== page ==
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Deathbed conversions

January 23, 2013

Well, I shouldn’t say “this doesn’t happen every day”…people die every day by the thousands. I don’t often see it happening in my community with any advance notice, but on Daily Kos a prominent couple is being threatened by a serious illness. To the point that the fellow not in the hospital says he’s been told, that his fiance will probably die.

Although it’s good to see the community come to his support, and I’ve done the same…a particular question comes to mind, and I can’t shake it. To ask, during, and after, does this change anyone’s views on god and their favored paradise afterlife story? But it seems rude, and so I don’t plan on bringing it up there.

Besides, if I did, there’s probably enough believers there to accuse me of trolling and get me banned from the site. Not much point in that kind of online suicide by moderation.

But for skeptics, this experience is fairly common. Unless I just…drop dead unexpectedly one day, I expect to go through the skeptic’s plight of supposedly well-meaning believers trying one last time for the conversion — for the deathbed conversion — the one they can crow about later, when the atheist’s courage wavers in the face of oblivion. Or hell, as they might see it. There’s no notion of propriety that seems to stop the believer from picking this fight at the absolute worst time in someone’s life. Indeed, they see it as an opportunity.

Happened to Christopher Hitchens, from what I’ve read. This is an evangelical explaining it from the believer’s POV.

This came to mind recently as I was considering the case of Christopher Hitchens. The irascible commentator and rakish champion of militant godlessness suffers from esophageal cancer. He has complained that many Christians, knowing his plight, have communicated to him that “Surely now would be the perfect time for you to abandon the principles of a lifetime.”

The complaint is understandable. Christians have a standard stock of counterfeit sympathies they send into circulation around the suffering and bereaved. It can seem coldly opportunistic when Christians respond to the suffering of a non-believer with: “Perhaps it will turn him to God.”

But Hitchens shows that he has not understood Christianity well. Christians, in this case, are standing squarely in the richness of their tradition. That tradition does not teach that sufferers are so wearied and weakened that they will abandon their moral and intellectual scruples. Rather, it teaches that suffering makes certain things plain to us. Suffering has the power to penetrate our illusions, shatter our masks, and unveil the fundamental realities of who we are and who God is. Like pain in the body, the lamp of suffering illuminates the architecture of the spirit.

It does seem coldly opportunistic, and rude. But in reading his explanation, what is it but a more pleasant rewrite? What qualitative difference is there between ‘wearied and weakened’ and ‘makes certain things plain’ except that it’s the self-serving, baseless reply of the faithful?

And if suffering reveals the fundamental truth of their god-concepts, then why don’t they just inflict suffering on people as a means to a just end? Surely their god would forgive them. Some of them even have built-in confession protocols for the purpose.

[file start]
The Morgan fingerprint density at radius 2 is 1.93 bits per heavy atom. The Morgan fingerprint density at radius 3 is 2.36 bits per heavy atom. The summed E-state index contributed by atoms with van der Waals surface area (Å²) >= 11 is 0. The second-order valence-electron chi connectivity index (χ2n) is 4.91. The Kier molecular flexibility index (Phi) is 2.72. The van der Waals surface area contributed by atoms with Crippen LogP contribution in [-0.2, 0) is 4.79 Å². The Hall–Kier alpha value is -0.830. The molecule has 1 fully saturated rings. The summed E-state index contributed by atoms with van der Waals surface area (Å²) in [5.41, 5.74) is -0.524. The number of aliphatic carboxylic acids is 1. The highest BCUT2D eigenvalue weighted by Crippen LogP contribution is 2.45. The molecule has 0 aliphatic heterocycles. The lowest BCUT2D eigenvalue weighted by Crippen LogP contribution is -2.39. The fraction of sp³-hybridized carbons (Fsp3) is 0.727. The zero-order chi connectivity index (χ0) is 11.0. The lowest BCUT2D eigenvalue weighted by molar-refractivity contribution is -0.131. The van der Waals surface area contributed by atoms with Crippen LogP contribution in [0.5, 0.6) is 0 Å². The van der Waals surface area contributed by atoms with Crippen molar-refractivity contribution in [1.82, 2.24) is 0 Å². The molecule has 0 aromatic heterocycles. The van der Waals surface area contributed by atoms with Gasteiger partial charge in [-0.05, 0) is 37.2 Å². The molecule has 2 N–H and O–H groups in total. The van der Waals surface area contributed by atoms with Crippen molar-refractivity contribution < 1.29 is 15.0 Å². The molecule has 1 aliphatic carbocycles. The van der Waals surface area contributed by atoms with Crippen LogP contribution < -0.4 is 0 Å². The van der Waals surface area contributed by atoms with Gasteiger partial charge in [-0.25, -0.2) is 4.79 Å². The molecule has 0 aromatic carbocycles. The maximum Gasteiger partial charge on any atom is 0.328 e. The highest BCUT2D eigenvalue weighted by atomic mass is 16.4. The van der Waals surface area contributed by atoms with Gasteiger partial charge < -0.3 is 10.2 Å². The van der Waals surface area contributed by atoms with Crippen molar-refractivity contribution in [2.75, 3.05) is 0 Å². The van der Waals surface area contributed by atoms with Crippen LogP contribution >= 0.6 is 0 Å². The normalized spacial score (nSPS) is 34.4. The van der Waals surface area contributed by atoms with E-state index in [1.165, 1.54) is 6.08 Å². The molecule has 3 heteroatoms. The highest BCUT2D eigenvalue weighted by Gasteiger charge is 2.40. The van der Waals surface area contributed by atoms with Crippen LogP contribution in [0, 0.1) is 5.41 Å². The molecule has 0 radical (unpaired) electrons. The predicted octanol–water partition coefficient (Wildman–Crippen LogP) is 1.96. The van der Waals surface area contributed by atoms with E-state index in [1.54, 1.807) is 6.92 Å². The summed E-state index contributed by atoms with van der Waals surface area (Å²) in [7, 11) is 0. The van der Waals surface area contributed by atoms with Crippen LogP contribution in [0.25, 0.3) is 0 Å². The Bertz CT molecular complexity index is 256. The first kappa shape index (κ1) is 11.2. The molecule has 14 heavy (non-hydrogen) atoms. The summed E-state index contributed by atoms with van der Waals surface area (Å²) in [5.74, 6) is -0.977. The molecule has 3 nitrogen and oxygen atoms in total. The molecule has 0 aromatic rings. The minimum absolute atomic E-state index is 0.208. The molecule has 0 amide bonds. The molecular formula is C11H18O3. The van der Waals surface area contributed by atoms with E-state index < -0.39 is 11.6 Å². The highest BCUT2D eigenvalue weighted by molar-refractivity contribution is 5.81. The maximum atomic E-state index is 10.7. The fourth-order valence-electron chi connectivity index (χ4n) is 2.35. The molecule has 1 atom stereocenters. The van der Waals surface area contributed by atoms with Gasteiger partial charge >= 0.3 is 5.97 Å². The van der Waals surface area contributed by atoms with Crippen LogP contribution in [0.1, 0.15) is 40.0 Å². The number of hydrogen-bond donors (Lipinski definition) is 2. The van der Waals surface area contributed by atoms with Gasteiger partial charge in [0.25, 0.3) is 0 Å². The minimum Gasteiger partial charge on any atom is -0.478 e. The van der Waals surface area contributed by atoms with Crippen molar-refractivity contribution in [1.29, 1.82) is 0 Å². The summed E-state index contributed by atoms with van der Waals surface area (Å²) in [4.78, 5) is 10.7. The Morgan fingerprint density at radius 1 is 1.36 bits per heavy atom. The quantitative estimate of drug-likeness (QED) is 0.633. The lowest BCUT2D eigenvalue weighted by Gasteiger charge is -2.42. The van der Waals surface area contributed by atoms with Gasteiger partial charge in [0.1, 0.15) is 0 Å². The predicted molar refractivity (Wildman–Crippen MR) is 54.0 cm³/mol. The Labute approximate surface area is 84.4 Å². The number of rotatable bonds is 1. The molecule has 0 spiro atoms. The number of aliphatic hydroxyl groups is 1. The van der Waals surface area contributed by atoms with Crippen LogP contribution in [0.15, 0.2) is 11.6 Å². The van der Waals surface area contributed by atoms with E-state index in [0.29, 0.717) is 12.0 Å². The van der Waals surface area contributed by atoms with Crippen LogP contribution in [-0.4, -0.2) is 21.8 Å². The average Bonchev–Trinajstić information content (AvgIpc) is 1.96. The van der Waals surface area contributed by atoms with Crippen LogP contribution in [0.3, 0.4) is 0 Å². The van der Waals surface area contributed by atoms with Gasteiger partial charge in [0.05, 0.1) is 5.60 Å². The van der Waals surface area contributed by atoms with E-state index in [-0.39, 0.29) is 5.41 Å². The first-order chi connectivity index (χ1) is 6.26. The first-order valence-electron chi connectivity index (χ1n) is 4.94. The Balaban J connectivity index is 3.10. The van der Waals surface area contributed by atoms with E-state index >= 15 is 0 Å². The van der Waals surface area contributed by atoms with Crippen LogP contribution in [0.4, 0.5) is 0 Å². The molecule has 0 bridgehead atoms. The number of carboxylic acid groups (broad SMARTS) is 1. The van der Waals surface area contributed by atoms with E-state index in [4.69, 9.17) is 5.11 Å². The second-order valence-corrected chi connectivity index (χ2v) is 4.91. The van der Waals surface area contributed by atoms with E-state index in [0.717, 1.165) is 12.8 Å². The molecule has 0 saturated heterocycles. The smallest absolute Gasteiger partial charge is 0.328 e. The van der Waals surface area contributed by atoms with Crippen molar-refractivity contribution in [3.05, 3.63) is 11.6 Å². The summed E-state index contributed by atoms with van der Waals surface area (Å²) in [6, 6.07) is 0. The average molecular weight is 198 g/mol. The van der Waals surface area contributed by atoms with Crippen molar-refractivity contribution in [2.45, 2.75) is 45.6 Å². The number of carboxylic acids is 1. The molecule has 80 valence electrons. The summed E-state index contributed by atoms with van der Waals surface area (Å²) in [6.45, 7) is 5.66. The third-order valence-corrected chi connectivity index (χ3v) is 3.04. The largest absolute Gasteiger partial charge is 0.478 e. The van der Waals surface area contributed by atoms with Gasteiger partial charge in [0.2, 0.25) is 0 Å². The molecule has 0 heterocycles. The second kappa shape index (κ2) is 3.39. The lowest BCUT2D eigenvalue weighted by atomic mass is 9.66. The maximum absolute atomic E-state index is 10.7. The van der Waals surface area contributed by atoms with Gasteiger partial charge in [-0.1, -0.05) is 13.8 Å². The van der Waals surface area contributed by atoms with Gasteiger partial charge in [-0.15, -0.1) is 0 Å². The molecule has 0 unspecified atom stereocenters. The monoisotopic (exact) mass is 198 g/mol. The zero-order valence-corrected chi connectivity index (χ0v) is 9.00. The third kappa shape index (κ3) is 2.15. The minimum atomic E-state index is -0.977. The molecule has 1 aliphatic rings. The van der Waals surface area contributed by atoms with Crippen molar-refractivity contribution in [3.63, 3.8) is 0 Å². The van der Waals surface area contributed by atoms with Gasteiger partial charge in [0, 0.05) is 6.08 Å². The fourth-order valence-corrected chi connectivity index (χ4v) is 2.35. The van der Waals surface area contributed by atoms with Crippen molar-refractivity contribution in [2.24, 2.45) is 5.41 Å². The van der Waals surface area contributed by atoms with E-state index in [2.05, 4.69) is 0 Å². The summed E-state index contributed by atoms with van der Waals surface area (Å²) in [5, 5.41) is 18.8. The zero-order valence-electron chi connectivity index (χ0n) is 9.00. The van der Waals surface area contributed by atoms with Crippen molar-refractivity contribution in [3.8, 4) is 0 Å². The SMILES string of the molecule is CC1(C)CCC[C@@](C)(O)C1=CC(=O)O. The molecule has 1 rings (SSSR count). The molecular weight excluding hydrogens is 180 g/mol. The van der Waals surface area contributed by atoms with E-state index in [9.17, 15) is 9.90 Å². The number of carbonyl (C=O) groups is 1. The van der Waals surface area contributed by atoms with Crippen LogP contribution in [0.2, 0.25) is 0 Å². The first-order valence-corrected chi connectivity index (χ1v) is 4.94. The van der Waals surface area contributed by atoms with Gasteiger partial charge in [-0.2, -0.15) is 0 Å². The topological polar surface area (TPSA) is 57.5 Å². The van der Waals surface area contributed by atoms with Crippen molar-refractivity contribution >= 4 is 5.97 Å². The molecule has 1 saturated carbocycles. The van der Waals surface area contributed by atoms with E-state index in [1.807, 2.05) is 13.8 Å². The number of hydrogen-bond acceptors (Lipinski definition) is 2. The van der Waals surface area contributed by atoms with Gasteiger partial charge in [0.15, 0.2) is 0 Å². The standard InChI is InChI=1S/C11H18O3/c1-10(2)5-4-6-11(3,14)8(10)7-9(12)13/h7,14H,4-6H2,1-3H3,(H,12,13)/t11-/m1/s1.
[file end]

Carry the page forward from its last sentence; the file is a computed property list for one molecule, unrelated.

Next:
And then I think…oh wait. In many ways, that’s exactly what they do.

Now, the evangelical of course denies this idea as sinful. He claims to refuse to ‘valorize’ suffering, although that is of course what he’s doing. And then there is this curious contradiction.

I know for certain that some suffering can be valuable instrumentally—in its consequences within and around us. And I know in faith that nothing can separate us from the love of God, which always seeks us and seeks through our joys and sorrows to draw us unto him. Certain truths, certain essential truths, are only learned by a willing student in the school of suffering.

Now, what, about suffering and dying from cancer as Hitchens did, is a willing process? What about Hitchens’ writing up to the time of his death suggested he was a willing student of all this? He went kicking and screaming to his grave, and why not; for a skeptic, this is the one life we’ve got, and not given up without a fight.

But I wish believers didn’t have this pretense of caring to hide behind when they do this. I don’t for a minute believe in their sincerity. No one who cares about a skeptic ought to turn on them at a time like this. A bunch of random, faithful strangers, they just want to see the atheist fail. It means something to them, that last moment of despair. I’d like to give it back to them, but it seems rude to do so.

That impulse, at least, I don’t have to credit to some leftover shred of xian morality. I’m pretty sure this is one I developed on my own, because many believers clearly lack it.

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2 comments

  1. If you can’t do it already, end of life directives should allow you to be able to specify that pastors and others should not be allowed in your hospital room. The bigger problem is your immediate family and perhaps you should make your wishes known to them while you’re in good health.

    One of my mother’s friends has already discussed with her daughter that their son, due to the way he behaved when his father was dying, will not be allowed to visit her in the hospital if she has a terminal illness. Her son “converted” his father when he was unable to talk.

    By the way, the last thing my grandfather said before dying was, “I wish I could believe, but I just can’t.”


  2. wow, after reading this i think you hold them in less regard than i do.



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